In this population-based study of residents of central Massachusetts, underweight patients had 50% higher odds of mortality by 5 years after hospital admission for decompensated heart failure than normal weight patients, and Class I and II obesity were associated with 20% and 40% lower odds of mortality. These results support previous studies that found an inverse or U-shaped relationship between weight and mortality in patients with heart failure.10-12,20
To our knowledge, this study is the first to examine the impact of weight status on survival following hospitalization for decompensated heart failure among patients with diabetes.
Several mechanisms have been proposed to explain the paradoxical association between increased body mass and reduced mortality in heart failure. Obese patients with heart failure tend to be considerably younger than patients who are normal weight or underweight,12,13
which may confer a survival advantage. In the current study, age was inversely associated with weight status, and adjustment for weight status attenuated the estimated association between weight and all-cause mortality, especially among patients with Class III obesity, lending support to this hypothesis. The observed association may not reflect a benefit of increased adiposity, but rather the adverse influence of cardiac cachexia on mortality in patients with heart failure.21
Cardiac cachexia is characterized by loss of fat, muscle, and bone.22
BMI may not accurately differentiate adults with elevated body fat among the general population23
and specifically in patients with heart failure.24
We did not have data available on body fat or waist circumference to further refine our classification of obesity, which is a common limitation of clinical research studies. Since BMI is correlated with both body fat and lean mass,23,24
the survival advantage of overweight and Class I or II obesity may reflect higher lean mass. This potential misclassification of obesity in terms of body composition may partially explain the observed association between weight status and mortality following hospitalization for decompensated heart failure.
Increased adiposity might also reflect enhanced metabolic reserve which might partially protect patients with heart failure from the negative effects of cachexia. Adipose tissue has important endocrine and paracrine effects that not only regulate metabolism, but also influence cardiac structure and function, natriuretic responsiveness, and metabolism of circulating inflammatory cytokines.25-27
Several inflammatory and adipocytokines are known to be associated with the development of, and poorer prognosis after, heart failure.28,29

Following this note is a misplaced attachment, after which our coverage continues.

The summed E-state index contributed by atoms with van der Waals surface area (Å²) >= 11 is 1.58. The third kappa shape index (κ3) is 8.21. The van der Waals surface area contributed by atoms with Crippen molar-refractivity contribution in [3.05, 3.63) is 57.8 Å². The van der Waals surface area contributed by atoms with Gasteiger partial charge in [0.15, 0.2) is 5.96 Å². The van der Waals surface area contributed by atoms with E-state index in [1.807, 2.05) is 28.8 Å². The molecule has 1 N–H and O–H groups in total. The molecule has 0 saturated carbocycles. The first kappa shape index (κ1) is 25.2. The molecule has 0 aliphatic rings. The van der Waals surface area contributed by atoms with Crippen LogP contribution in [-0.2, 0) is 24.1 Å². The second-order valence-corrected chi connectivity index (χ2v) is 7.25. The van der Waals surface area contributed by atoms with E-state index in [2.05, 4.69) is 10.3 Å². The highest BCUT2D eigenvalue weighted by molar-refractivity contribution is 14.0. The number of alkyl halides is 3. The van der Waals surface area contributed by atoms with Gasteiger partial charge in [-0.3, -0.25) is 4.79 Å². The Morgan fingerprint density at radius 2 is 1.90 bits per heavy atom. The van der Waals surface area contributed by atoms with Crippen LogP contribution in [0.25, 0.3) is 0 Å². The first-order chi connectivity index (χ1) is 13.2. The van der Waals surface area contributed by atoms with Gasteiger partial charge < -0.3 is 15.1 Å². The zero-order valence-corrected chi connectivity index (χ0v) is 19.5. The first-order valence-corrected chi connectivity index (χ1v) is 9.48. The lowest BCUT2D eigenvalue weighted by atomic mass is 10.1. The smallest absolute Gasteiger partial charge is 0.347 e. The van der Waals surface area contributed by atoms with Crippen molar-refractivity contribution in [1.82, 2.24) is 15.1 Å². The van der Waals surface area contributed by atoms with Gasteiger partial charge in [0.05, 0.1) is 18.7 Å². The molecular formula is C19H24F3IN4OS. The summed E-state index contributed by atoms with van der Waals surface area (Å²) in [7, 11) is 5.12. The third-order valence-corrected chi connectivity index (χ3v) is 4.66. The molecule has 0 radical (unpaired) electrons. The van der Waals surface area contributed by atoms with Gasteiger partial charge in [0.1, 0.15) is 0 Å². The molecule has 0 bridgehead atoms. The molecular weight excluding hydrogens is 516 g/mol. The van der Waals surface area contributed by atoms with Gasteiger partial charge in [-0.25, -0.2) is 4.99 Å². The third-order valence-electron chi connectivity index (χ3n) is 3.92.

Differential expression of these cytokines at different body mass indices may also explain our findings.
Underweight among patients with comorbid diabetes and heart failure is uncommon.6
While only 3% of our sample were underweight, all 47 underweight patients died within five years of hospitalization for heart failure. Underweight may be a sign of occult non-cardiac disease, poorly-controlled diabetes, or may indicate the presence of cardiac cachexia.22
Given the strong link between increased body mass and incident diabetes,7,8
underweight in a patient with diabetes and heart failure may indicate the presence of more severe cardiac cachexia.
In addition to the 100% 5-year mortality among underweight patients, 87% of normal weight patients, 83% of overweight patients, and 70 to 80% of obese patients died within 5 years of hospitalization for acute heart failure. These 5-year mortality rates are similar to rates of 63 – 88% observed in two population-based studies of heart failure among adults with diabetes.3,30
Current major guidelines have not reached a consensus regarding recommendations for weight management in obese patients with heart failure. The American Heart Association recommends weight loss for patients with Class III obesity with the goal of reducing their BMI t less than 40 kg/m2
the Heart Failure Society of America recommends weight loss in patients with Class II or III obesity,32
and the European Society of Cardiology recommends weight loss for all obese patients.33
Therefore, it is difficult for clinicians to incorporate evidence-based weight loss recommendations into heart failure self-care. A dearth of evidence regarding intentional weight changes among patients with heart failure likely contributes to this lack of consistency in guidelines. Weight loss is common among patients with heart failure; one study found that more than 40% of patients lost at least 5% of their baseline weight and such weight loss during follow-up was associated with higher subsequent mortality.34